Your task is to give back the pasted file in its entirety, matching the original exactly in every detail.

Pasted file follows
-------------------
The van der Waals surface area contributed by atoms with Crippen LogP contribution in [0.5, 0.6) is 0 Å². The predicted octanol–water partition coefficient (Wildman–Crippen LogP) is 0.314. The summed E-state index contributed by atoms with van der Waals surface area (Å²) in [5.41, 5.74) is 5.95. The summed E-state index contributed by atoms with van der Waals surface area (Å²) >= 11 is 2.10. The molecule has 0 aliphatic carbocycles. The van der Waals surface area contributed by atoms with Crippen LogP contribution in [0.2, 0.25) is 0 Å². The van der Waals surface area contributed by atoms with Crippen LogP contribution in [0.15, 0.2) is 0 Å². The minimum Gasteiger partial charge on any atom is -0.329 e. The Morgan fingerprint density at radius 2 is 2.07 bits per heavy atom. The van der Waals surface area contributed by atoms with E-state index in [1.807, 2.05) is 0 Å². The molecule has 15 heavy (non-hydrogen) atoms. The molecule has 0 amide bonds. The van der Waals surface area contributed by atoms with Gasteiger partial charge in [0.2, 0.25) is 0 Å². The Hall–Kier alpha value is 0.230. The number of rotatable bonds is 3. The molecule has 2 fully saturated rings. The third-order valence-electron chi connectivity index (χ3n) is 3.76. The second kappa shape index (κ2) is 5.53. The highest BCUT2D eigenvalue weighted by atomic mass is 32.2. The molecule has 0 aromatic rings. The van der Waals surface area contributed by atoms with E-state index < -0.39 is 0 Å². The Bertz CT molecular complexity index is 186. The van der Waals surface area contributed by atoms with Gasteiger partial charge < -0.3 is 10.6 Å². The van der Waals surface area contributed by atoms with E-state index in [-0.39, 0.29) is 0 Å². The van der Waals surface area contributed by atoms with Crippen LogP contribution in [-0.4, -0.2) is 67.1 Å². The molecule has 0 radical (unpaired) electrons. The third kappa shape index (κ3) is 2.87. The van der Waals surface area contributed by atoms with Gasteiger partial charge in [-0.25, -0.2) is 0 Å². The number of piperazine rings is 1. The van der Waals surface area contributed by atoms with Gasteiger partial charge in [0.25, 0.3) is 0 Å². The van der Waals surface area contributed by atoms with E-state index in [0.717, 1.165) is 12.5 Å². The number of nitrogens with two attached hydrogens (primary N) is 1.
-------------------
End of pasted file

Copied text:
The van der Waals surface area contributed by atoms with Crippen LogP contribution in [0.5, 0.6) is 0 Å². The predicted octanol–water partition coefficient (Wildman–Crippen LogP) is 0.314. The summed E-state index contributed by atoms with van der Waals surface area (Å²) in [5.41, 5.74) is 5.95. The summed E-state index contributed by atoms with van der Waals surface area (Å²) >= 11 is 2.10. The molecule has 0 aliphatic carbocycles. The van der Waals surface area contributed by atoms with Crippen LogP contribution in [0.2, 0.25) is 0 Å². The van der Waals surface area contributed by atoms with Crippen LogP contribution in [0.15, 0.2) is 0 Å². The minimum Gasteiger partial charge on any atom is -0.329 e. The Morgan fingerprint density at radius 2 is 2.07 bits per heavy atom. The van der Waals surface area contributed by atoms with E-state index in [1.807, 2.05) is 0 Å². The molecule has 15 heavy (non-hydrogen) atoms. The molecule has 0 amide bonds. The van der Waals surface area contributed by atoms with Gasteiger partial charge in [0.2, 0.25) is 0 Å². The Hall–Kier alpha value is 0.230. The number of rotatable bonds is 3. The molecule has 2 fully saturated rings. The third-order valence-electron chi connectivity index (χ3n) is 3.76. The second kappa shape index (κ2) is 5.53. The highest BCUT2D eigenvalue weighted by atomic mass is 32.2. The molecule has 0 aromatic rings. The van der Waals surface area contributed by atoms with E-state index < -0.39 is 0 Å². The Bertz CT molecular complexity index is 186. The van der Waals surface area contributed by atoms with Gasteiger partial charge < -0.3 is 10.6 Å². The van der Waals surface area contributed by atoms with E-state index in [-0.39, 0.29) is 0 Å². The van der Waals surface area contributed by atoms with Crippen LogP contribution in [-0.4, -0.2) is 67.1 Å². The molecule has 0 radical (unpaired) electrons. The third kappa shape index (κ3) is 2.87. The van der Waals surface area contributed by atoms with Gasteiger partial charge in [-0.25, -0.2) is 0 Å². The number of piperazine rings is 1. The van der Waals surface area contributed by atoms with Gasteiger partial charge in [0.25, 0.3) is 0 Å². The van der Waals surface area contributed by atoms with E-state index in [0.717, 1.165) is 12.5 Å². The number of nitrogens with two attached hydrogens (primary N) is 1.